Has Erik Jones done enough to maintain his ride in the No. 20 or might he be shuffled to the No. 95?

As has been proven time and again in racing, performance is not always the determining factor when it comes to the question of whether or not a driver will keep or land a particular ride. Sponsor and manufacturer preferences typically tip the balance in such decisions. And that has been evidenced by the fact that DiBenedetto will be pushed aside from LFR despite having scored the best finishes in that team’s history.

It is likely that a decision has already been made regarding the future of Erik Jones with all parties involved simply waiting on some of the loose ends to be tied up. Most likely, he will remain where he is with Christopher Bell moving into the driver’s seat in the No. 95.

But still, until an official announcement has been made, nothing is certain outside the walls of the JGR complex. With that said then, one has to wonder whether or not Erik Jones saved his place at the JGR table with his win in one of NASCAR’s most historic races.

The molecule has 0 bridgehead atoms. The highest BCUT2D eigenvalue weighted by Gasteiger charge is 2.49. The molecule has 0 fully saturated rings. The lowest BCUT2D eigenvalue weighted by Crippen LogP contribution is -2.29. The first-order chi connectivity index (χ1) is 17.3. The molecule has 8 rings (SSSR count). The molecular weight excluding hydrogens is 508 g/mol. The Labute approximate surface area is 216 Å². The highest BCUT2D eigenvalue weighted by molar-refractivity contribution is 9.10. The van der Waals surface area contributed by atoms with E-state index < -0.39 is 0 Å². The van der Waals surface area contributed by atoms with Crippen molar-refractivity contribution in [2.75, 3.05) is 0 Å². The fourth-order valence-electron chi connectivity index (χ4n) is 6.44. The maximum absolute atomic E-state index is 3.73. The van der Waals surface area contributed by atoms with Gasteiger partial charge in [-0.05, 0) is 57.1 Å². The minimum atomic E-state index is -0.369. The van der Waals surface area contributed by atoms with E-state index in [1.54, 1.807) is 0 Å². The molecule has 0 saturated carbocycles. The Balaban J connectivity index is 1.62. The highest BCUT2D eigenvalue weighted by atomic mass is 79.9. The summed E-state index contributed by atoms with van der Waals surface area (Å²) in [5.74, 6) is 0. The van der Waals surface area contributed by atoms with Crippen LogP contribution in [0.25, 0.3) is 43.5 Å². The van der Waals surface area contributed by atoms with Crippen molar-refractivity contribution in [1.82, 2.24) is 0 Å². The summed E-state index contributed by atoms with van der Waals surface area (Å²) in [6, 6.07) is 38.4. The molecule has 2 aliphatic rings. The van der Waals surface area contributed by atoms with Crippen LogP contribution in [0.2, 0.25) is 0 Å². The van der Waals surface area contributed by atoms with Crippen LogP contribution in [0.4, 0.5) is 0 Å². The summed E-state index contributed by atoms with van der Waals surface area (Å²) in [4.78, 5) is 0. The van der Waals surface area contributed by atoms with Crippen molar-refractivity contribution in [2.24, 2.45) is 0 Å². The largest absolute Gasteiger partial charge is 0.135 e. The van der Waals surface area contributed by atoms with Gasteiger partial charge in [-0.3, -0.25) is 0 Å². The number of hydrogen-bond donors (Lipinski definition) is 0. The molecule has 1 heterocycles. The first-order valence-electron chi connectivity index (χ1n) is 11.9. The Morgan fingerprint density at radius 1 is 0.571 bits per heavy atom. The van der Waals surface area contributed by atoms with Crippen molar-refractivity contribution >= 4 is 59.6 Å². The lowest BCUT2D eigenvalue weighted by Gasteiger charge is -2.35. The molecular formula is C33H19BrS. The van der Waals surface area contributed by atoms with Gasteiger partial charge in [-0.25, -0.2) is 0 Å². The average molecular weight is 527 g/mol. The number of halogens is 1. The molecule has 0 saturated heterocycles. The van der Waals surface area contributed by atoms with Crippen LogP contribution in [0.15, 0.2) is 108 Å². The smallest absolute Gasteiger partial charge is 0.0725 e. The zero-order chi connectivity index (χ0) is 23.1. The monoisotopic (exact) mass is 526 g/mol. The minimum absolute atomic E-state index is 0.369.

Richard Allen is a member of the National Motorsports Press Association

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Lessons Learned From a Saturday Spent at Home Watching Sports

This is a rare Saturday for me as I am sitting at home on my couch rather than covering a race of some kind at a dirt or paved track. And I have come to a couple of conclusions as I watch various sporting events on television with my sons here at home with me.

Like many my age(51), I grew up a sports fan and watched everything I could on television in an era when there were not literally dozens of choices at any given moment to tune in to. And more, I anxiously awaited the times when I could go with my dad to Tennessee football and basketball games or NASCAR races when he was able to secure tickets in an era when that was not always an easy thing to do.